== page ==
The Upbeat

Vet, 90, gets back dog tag he lost during World War II

The Upbeat

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File photo of dog tag (Thinkstock)

File photo of a dog tag (Thinkstock)

Willie Wilkins served in France during World War II, where he worked in the Army's Quartermaster Graves Registration Units. His job entailed retrieving the bodies of American soldiers. At some point, he lost his dog tag.

NJ.com reports that Wilkins, 90, recently had his dog tag returned to him from a woman who found it in France back in 2001.

Anne-Marie Crespo was digging near a tree in her yard more than a decade ago when she discovered the small metallic tag. She assumed the soldier had died. It wasn't until recently that a neighbor convinced her to track down Wilkins.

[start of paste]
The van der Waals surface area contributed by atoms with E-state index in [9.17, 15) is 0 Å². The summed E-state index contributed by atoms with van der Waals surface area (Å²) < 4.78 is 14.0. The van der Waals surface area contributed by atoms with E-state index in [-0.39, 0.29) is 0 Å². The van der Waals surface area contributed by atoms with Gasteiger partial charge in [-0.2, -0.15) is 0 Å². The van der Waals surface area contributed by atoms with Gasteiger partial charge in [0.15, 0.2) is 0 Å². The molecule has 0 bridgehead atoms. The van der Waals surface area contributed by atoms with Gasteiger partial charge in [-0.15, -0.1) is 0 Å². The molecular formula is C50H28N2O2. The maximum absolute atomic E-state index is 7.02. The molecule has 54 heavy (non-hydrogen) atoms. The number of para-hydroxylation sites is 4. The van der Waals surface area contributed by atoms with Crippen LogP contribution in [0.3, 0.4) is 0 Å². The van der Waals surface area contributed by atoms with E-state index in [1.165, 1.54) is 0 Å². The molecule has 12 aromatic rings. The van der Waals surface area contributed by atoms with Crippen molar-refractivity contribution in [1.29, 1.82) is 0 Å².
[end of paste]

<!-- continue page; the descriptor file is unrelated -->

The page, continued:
Crespo contacted her government, which reached out to the U.S. Army. The Army tracked down Carol Wilkins, daughter of Willie.

Following the dog tag's return, Wilkins was honored with a ceremony at Newark City Hall, attended by Mayor Cory Booker and Bertrand Lortholary, the French Consul General in New York City. According to NJ.com, Lortholary praised American soldiers like Wilkins, who helped to liberate France during the end of World War II. "We will never forget what you did for us," he said.

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